As the Old Testament narrative transitions out of the Pentateuchal era and shifts into the age of kings, one is confronted with a seismic shift in narrative tone and structure. This is particularly seen in the overall lack of editorial commentary accompanying each recorded pericope in the chronicles of 1 and 2 Samuel and 1 and 2 Kings. “The books of Samuel,” writes B. T. Arnold, “narrate some of the most compelling and theologically significant episodes of the Bible, usually without interrupting the flow of the narrative to explain overtly the significance of the events.”1 The dearth of overt explanation affords one with a significant exegetical challenge, with the prevailing message of each story being shown rather than explicitly told.
This is made less frustrating, though, when the structure of 1 and 2 Samuel come into view. Unlike its predecessors, 1 and 2 Samuel contains a generally agreed upon organization of narratives. Indeed, one is aided by recognizing the five divisions which comprise these two books: Israel’s need for a king (1 Sam 1—7); Saul’s reign (1 Sam. 8—15); the ascension of David (1 Sam 16—2 Sam 4); David’s reign (2 Sam 5—20); and a compendium of appendices connected with David’s reign. (2 Sam 21—24)2 The juxtaposition between Saul and David, as it is seen throughout 1 and 2 Samuel, offers an enthralling look at Israel’s yearning for a monarchy through polar paradigms. This is predicated by the prophet Samuel’s articulation of God’s standard of repentance and forgiveness. (1 Sam 7:2–6) Samuel’s call for national repentance serves, then, as the appropriate prototype for kingship — a prototype which is illustrated in positive and negative ways throughout the rest of the annals of the kings.
Saul, for instance, is painted in predominantly negative hues. He is seen in mostly tragic forms, with the insinuation being that he and his kin’s time on the throne will be a temporary reality, despite fathering a son, Jonathan, who possessed qualities that would serve him well as Saul’s successor. The trajectory of his reign trends downward, with Saul withdrawing himself from Samuel’s prophetic standard. Rather than committing himself to the prescribed means of divine counsel, he is seen entertaining dark arts in his consultation with the medium of Endor. (1 Sam 28:7) This is an indication, continues Arnold, that “Saul was no longer capable of discerning Yahweh’s will through legitimate, authorized means of inquiry.”3 This epitomizes Saul’s departure from God, signaling his demise.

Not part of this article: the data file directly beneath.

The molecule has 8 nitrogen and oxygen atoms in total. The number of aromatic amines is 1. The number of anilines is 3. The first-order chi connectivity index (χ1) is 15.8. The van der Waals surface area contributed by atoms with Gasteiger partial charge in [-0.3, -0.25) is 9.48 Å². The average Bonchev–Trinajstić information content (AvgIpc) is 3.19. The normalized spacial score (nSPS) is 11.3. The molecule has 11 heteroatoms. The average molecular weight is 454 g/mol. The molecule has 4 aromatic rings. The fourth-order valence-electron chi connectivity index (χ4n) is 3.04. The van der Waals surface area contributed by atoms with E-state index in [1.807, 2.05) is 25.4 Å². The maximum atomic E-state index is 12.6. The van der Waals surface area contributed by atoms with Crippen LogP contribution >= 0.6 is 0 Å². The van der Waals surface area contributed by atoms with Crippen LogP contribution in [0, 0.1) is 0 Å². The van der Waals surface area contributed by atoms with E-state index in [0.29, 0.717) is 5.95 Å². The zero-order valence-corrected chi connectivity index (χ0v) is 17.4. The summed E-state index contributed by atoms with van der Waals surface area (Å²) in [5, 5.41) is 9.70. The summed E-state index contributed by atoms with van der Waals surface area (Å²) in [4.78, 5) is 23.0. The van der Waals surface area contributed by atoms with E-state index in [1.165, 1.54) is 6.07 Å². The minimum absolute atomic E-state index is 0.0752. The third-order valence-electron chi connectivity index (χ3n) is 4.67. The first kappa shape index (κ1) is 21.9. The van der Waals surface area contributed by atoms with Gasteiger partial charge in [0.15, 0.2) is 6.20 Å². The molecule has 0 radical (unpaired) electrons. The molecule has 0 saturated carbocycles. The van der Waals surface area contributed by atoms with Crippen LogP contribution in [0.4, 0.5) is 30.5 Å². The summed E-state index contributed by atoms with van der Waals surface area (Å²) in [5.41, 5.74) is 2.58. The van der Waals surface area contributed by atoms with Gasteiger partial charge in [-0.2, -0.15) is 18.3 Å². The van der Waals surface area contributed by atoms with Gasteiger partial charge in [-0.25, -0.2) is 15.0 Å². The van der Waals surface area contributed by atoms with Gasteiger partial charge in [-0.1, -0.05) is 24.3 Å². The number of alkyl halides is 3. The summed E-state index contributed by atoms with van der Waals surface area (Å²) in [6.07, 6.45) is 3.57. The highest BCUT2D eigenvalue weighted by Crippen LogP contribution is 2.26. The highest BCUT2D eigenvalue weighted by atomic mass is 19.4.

In stark contrast stands the career of King David, who “consistently and commendably relied on the prophetic word of Yahweh.”4 (1 Sam 22:10; 23:2, 4; 30:7–8; 2 Sam 2:1; 5:23) David’s kingship is seen as favorable from the moment he is anointed by Samuel, with the text affirming that “the Spirit of the Lord came powerfully on David from that day forward.” (1 Sam 16:13) Conversely, “the Spirit of the Lord” leaves Saul and, in its stead, an evil spirit begins to torment him. (1 Sam 16:14) This becomes paradigmatic for the rest of 1 and 2 Samuel with David being shown to be “all that Saul should have been.”5 One can see this displayed quite clearly in Saul’s inability to deliver Israel from the Philistines (1 Sam 9:16), while David is able to achieve a crushing defeat of Israel’s formidable foe. (1 Sam 17:52–53)
Furthermore, David’s reign serves as the fulfillment of Samuel’s call for repentance. David’s glaring and appalling failure with Bathsheba presents a critical scandal with which one must reckon (2 Sam 10—12), especially considering that the preponderance of the Davidic narratives are depicted in predominantly positive tones. Therefore, when David carries out his dastardly, self-serving plot against Bathsheba and Uriah, one is given a moment in which David, likewise, listens to his own counsel rather than God’s, much like Saul. The remarkable difference, however, occurs when David is seen doing that which Saul did not: repent. (2 Sam 12:1–13) It is in that way, then, that he “serves as a paradigm of repentance and forgiveness.”6
David, therefore, epitomizes humanity’s imperfection, further revealing God’s compassionate concern to see his purposes fulfilled. This divine concern does not jettison the consequences from affecting the rest of David’s life (as is shown in 2 Sam 13—20), but it does indicate the merciful intent of the Godhead. Indeed, God’s redemptive plan would proceed through failure, repentance, and forgiveness.
B. T. Arnold, “Books of Samuel,” Dictionary of the Old Testament: Historical Books, edited by Bill T. Arnold and H. G. M. Williamson (Downers Grove, IL: InterVarsity Press, 2003), 866.